Back in early 2011, some would have been surprised by the Brotherhood’s current prominence. As one dictator after another was toppled in the Middle East, it seemed – from a distance – that they would be replaced by a generation of young westernised tweeters, well versed in liberalism and iPhones. Brotherhood members played a sizeable role in Tahrir – but at the time, even Morsi claimed the group had little interest in power. “We don’t wish to lead [the revolution],” he said, “but we want to be part of it.” The Brotherhood even sacked a leading member for announcing plans to run for president. Instead, liberal leaders such as Mohamed ElBaradei, a former UN diplomat, were touted by some as Egypt’s likely new head of state.
But ElBaradei never even ran for office. Two years on, the power vacuum left in two of the countries most associated with the Arab Spring – Tunisia and Egypt – has instead been filled by incarnations of the Muslim Brotherhood. In Tunisia, the wellspring of the 2011 uprisings, the ruling party is Ennahda – a movement regarded as the Tunisian manifestation of the Brotherhood that, before the revolution, was practically in exile. In Egypt, the Brotherhood’s political wing controlled 2012’s short-lived parliament, while Morsi, once one of its senior officials, became Egypt’s first elected president last June (before resigning from the movement in a gesture of independence). In Libya, the Brotherhood’s political offshoot did not do as well as expected in last year’s elections – but still came second. Meanwhile, its Syrian branch plays a significant (and, some argue, obstreperous) role in the country’s ongoing civil war. “The Brotherhood,” concludes Alison Pargeter in the new edition of her eponymous biography of the movement, “has shifted from semi-clandestine opponent to legitimate political power almost overnight.”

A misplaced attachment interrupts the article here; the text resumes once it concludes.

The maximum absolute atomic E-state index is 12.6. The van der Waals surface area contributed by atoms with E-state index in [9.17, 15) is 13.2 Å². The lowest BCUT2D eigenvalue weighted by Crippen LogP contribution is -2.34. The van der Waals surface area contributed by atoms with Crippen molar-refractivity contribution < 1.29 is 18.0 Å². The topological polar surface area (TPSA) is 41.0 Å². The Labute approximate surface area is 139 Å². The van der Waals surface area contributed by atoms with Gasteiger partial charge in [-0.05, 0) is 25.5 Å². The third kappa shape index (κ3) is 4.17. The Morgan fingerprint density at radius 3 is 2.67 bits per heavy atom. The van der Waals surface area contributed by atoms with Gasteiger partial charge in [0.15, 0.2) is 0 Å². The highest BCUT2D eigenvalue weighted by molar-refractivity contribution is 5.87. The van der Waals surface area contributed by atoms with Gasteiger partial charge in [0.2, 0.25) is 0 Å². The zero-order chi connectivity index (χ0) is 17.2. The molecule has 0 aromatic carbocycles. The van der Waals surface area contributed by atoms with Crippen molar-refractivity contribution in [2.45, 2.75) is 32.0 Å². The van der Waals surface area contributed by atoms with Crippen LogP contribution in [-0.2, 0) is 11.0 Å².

It is quite some change. For much of its history, the Brotherhood’s main managerial experience lay in its grassroots social work: clinics, classes and food-handouts in some of Egypt’s poorest areas. And yet it is this work that explains both its continued popularity among many Egyptians – as well as its ability to mobilise so quickly after the fall of Mubarak. “They were very organised,” says John McHugo, author of The Concise History of the Arabs. “They basically had an electoral organisation throughout Egypt at a time when very few other people did.”